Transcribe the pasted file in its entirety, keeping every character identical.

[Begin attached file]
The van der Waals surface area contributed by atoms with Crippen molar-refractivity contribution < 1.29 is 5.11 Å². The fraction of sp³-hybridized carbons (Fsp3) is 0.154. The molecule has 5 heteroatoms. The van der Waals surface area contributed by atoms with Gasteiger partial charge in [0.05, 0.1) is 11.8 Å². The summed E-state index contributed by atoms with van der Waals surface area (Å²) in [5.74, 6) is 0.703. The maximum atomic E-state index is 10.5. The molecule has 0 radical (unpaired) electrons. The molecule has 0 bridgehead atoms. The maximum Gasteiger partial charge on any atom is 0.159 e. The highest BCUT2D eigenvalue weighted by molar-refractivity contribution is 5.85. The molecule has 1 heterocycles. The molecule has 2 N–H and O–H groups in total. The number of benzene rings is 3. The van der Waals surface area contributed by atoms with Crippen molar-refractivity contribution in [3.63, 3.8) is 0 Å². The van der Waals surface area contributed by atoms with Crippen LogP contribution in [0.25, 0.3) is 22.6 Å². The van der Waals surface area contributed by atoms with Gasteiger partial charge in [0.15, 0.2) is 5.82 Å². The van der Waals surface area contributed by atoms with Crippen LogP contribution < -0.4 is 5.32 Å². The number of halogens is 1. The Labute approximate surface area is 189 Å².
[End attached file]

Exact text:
The van der Waals surface area contributed by atoms with Crippen molar-refractivity contribution < 1.29 is 5.11 Å². The fraction of sp³-hybridized carbons (Fsp3) is 0.154. The molecule has 5 heteroatoms. The van der Waals surface area contributed by atoms with Gasteiger partial charge in [0.05, 0.1) is 11.8 Å². The summed E-state index contributed by atoms with van der Waals surface area (Å²) in [5.74, 6) is 0.703. The maximum atomic E-state index is 10.5. The molecule has 0 radical (unpaired) electrons. The molecule has 0 bridgehead atoms. The maximum Gasteiger partial charge on any atom is 0.159 e. The highest BCUT2D eigenvalue weighted by molar-refractivity contribution is 5.85. The molecule has 1 heterocycles. The molecule has 2 N–H and O–H groups in total. The number of benzene rings is 3. The van der Waals surface area contributed by atoms with Crippen molar-refractivity contribution in [3.63, 3.8) is 0 Å². The van der Waals surface area contributed by atoms with Crippen LogP contribution in [0.25, 0.3) is 22.6 Å². The van der Waals surface area contributed by atoms with Gasteiger partial charge in [0.15, 0.2) is 5.82 Å². The van der Waals surface area contributed by atoms with Crippen LogP contribution < -0.4 is 5.32 Å². The number of halogens is 1. The Labute approximate surface area is 189 Å².